Sixty-five per cent of kids starting grade school this year will have a job in the future that does not exist today.
On the surface of it this seems a fantastical stat, yet it is likely that many of us already in the employment market could have a job in just five years that doesn’t exist today. The business landscape is changing at an unprecedented speed, driven by technological advancements consumer demand and favourable start-up conditions.
According to the Kauffman Index of Startup Activity 2016 experienced the highest ever level of new ventures launched with 310 out of every 100,000 adults starting a new business each month. Moreover, the share of entrepreneurs who started businesses to pursue opportunity rather than from necessity reached 86 per cent, more than 12 percentage points higher than in 2009 at the height of the Recession.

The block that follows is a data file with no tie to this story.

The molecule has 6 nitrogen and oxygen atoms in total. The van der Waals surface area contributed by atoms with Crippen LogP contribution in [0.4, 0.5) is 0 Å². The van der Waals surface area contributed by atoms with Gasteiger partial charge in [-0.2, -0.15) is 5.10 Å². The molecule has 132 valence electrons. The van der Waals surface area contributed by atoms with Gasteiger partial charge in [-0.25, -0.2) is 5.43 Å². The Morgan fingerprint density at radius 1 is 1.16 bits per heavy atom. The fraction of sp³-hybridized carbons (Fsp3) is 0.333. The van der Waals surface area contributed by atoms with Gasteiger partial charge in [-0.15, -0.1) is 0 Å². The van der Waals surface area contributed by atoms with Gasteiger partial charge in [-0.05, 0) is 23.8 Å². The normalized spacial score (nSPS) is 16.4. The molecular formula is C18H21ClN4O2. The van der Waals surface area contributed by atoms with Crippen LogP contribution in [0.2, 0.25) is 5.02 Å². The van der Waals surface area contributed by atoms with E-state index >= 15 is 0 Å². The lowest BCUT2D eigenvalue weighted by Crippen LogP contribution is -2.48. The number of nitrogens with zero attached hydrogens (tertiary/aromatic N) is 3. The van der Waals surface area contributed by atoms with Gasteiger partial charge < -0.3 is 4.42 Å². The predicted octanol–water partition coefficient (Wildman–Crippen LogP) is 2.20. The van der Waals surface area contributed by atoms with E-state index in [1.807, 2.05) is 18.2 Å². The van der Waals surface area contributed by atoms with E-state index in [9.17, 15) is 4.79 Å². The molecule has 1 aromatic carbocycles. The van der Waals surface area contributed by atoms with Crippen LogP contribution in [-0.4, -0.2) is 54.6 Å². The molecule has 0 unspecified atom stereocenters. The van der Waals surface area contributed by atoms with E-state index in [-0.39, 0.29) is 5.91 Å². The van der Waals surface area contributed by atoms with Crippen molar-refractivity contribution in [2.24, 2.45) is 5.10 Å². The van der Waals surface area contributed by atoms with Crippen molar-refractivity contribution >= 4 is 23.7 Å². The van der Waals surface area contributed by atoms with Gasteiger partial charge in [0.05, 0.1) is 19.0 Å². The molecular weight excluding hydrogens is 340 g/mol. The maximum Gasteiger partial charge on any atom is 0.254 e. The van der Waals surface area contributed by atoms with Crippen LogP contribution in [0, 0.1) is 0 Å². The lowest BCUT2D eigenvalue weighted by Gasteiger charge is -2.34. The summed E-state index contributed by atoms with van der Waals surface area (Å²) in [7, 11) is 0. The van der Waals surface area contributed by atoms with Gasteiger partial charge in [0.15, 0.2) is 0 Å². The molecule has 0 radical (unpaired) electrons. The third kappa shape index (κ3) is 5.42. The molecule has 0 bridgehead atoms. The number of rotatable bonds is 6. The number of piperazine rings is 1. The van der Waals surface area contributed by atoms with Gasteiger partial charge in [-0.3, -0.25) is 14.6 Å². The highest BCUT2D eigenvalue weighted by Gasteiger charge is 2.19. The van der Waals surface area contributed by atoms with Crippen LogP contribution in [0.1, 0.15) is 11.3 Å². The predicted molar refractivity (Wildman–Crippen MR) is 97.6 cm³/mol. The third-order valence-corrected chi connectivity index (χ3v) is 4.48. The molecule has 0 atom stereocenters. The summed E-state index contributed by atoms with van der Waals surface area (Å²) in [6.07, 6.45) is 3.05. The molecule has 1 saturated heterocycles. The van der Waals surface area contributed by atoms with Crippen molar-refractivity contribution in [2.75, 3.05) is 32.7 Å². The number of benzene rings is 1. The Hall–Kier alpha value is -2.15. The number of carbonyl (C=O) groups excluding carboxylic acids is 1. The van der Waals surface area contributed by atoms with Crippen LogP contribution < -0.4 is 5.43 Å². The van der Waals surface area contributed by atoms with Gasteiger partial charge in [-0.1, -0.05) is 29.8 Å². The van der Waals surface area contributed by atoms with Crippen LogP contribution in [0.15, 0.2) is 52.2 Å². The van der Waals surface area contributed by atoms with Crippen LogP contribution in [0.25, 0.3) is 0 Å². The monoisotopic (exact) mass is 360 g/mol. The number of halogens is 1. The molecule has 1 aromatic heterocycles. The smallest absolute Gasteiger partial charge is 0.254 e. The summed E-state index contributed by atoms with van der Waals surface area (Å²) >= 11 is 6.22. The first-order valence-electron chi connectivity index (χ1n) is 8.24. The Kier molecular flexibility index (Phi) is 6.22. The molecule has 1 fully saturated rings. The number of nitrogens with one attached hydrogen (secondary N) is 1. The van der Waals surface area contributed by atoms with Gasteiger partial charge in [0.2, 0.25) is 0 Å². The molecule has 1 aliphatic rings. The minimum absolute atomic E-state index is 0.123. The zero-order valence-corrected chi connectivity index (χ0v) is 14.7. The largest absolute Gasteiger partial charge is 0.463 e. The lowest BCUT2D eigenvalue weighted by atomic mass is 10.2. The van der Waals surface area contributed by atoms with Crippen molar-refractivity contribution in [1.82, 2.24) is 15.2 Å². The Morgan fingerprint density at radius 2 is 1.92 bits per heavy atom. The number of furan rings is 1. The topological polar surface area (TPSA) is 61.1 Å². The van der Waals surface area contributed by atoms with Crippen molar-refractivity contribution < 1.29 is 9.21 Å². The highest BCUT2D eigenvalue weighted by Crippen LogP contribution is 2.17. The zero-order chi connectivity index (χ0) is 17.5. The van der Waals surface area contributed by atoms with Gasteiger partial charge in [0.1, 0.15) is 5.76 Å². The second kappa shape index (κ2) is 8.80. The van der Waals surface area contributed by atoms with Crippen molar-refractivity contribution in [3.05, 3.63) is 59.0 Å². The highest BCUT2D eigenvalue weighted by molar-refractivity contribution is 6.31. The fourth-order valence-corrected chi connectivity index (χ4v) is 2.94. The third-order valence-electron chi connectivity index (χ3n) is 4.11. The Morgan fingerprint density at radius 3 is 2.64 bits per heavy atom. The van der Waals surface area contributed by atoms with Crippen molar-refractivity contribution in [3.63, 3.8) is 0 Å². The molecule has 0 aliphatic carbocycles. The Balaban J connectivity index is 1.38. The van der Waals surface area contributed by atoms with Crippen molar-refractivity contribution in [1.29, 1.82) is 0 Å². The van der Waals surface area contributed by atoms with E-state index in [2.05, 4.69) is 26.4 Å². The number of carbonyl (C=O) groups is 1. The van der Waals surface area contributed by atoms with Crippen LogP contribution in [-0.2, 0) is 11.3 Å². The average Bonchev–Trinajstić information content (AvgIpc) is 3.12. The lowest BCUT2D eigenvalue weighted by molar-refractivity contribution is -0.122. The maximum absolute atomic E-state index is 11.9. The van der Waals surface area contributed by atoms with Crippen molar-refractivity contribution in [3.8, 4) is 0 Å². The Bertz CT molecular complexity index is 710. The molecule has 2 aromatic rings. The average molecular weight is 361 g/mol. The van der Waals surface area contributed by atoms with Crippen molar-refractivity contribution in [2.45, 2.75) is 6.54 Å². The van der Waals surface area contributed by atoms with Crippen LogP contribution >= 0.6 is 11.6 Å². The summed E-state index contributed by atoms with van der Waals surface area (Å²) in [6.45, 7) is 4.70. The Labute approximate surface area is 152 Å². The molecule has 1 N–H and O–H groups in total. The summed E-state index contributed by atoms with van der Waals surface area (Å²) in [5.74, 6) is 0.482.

Whilst entrepreneurial spirit is strong and rising the hard line is that 90 per cent of new businesses fail to reach their fifth anniversary. Today’s harsh business climate dictates that organizations have two years to survive – simply because this is how long the period of disruption lasts. After this the established companies have had time to assess the market opportunity and roll out the same product if feasible. Just look at what happened to Meerkat and Yik Yak, two of the most celebrated social startups that have subsequently been pushed out of the market by the social media giants launching or buying similar functionality.
To survive the onslaught of aggressive competition having a strong brand is absolutely essential. It is the key differentiator and something that rivals can’t copy; hence the foundation of competitive advantage. But getting it right is a minefield and even the most successful disrupters like Airbnb have publicly said that if their brand strategy was stronger at the start their meteoric rise would have been quicker.